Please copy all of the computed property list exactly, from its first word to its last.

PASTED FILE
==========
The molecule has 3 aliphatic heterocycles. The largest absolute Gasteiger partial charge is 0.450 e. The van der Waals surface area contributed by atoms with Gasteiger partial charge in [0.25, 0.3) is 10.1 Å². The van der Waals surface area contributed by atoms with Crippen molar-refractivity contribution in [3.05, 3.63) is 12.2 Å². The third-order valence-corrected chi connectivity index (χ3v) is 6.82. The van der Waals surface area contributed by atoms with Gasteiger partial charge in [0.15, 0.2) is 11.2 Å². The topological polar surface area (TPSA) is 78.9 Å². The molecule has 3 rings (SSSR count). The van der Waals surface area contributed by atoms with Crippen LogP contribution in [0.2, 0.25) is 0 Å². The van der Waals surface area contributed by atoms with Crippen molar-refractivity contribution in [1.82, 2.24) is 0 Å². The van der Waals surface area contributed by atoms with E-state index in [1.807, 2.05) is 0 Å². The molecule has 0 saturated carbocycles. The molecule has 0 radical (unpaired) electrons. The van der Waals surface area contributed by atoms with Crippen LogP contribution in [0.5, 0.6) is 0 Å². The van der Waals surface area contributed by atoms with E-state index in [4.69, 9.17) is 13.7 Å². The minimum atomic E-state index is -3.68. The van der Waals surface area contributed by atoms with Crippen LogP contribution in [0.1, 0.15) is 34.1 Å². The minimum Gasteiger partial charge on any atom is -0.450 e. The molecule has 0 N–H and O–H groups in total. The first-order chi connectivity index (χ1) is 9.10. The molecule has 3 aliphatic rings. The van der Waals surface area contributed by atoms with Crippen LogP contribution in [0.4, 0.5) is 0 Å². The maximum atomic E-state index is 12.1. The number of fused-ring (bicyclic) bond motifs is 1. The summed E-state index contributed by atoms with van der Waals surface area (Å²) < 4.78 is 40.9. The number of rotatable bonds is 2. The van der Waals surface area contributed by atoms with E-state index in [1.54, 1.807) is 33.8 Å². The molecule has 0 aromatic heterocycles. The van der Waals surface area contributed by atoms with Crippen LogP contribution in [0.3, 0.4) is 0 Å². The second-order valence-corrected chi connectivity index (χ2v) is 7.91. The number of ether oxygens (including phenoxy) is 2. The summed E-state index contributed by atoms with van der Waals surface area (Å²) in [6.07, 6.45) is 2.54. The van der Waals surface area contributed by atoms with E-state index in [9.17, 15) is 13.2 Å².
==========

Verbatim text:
The molecule has 3 aliphatic heterocycles. The largest absolute Gasteiger partial charge is 0.450 e. The van der Waals surface area contributed by atoms with Gasteiger partial charge in [0.25, 0.3) is 10.1 Å². The van der Waals surface area contributed by atoms with Crippen molar-refractivity contribution in [3.05, 3.63) is 12.2 Å². The third-order valence-corrected chi connectivity index (χ3v) is 6.82. The van der Waals surface area contributed by atoms with Gasteiger partial charge in [0.15, 0.2) is 11.2 Å². The topological polar surface area (TPSA) is 78.9 Å². The molecule has 3 rings (SSSR count). The van der Waals surface area contributed by atoms with Crippen LogP contribution in [0.2, 0.25) is 0 Å². The van der Waals surface area contributed by atoms with Crippen molar-refractivity contribution in [1.82, 2.24) is 0 Å². The van der Waals surface area contributed by atoms with E-state index in [1.807, 2.05) is 0 Å². The molecule has 0 saturated carbocycles. The molecule has 0 radical (unpaired) electrons. The van der Waals surface area contributed by atoms with Crippen LogP contribution in [0.5, 0.6) is 0 Å². The van der Waals surface area contributed by atoms with E-state index in [4.69, 9.17) is 13.7 Å². The minimum atomic E-state index is -3.68. The van der Waals surface area contributed by atoms with Crippen LogP contribution in [0.1, 0.15) is 34.1 Å². The minimum Gasteiger partial charge on any atom is -0.450 e. The molecule has 0 N–H and O–H groups in total. The first-order chi connectivity index (χ1) is 9.10. The molecule has 3 aliphatic rings. The van der Waals surface area contributed by atoms with Crippen LogP contribution in [0.4, 0.5) is 0 Å². The maximum atomic E-state index is 12.1. The number of fused-ring (bicyclic) bond motifs is 1. The summed E-state index contributed by atoms with van der Waals surface area (Å²) < 4.78 is 40.9. The number of rotatable bonds is 2. The van der Waals surface area contributed by atoms with E-state index in [1.54, 1.807) is 33.8 Å². The molecule has 0 aromatic heterocycles. The van der Waals surface area contributed by atoms with Crippen LogP contribution in [0.3, 0.4) is 0 Å². The second-order valence-corrected chi connectivity index (χ2v) is 7.91. The number of ether oxygens (including phenoxy) is 2. The summed E-state index contributed by atoms with van der Waals surface area (Å²) in [6.07, 6.45) is 2.54. The van der Waals surface area contributed by atoms with E-state index in [9.17, 15) is 13.2 Å².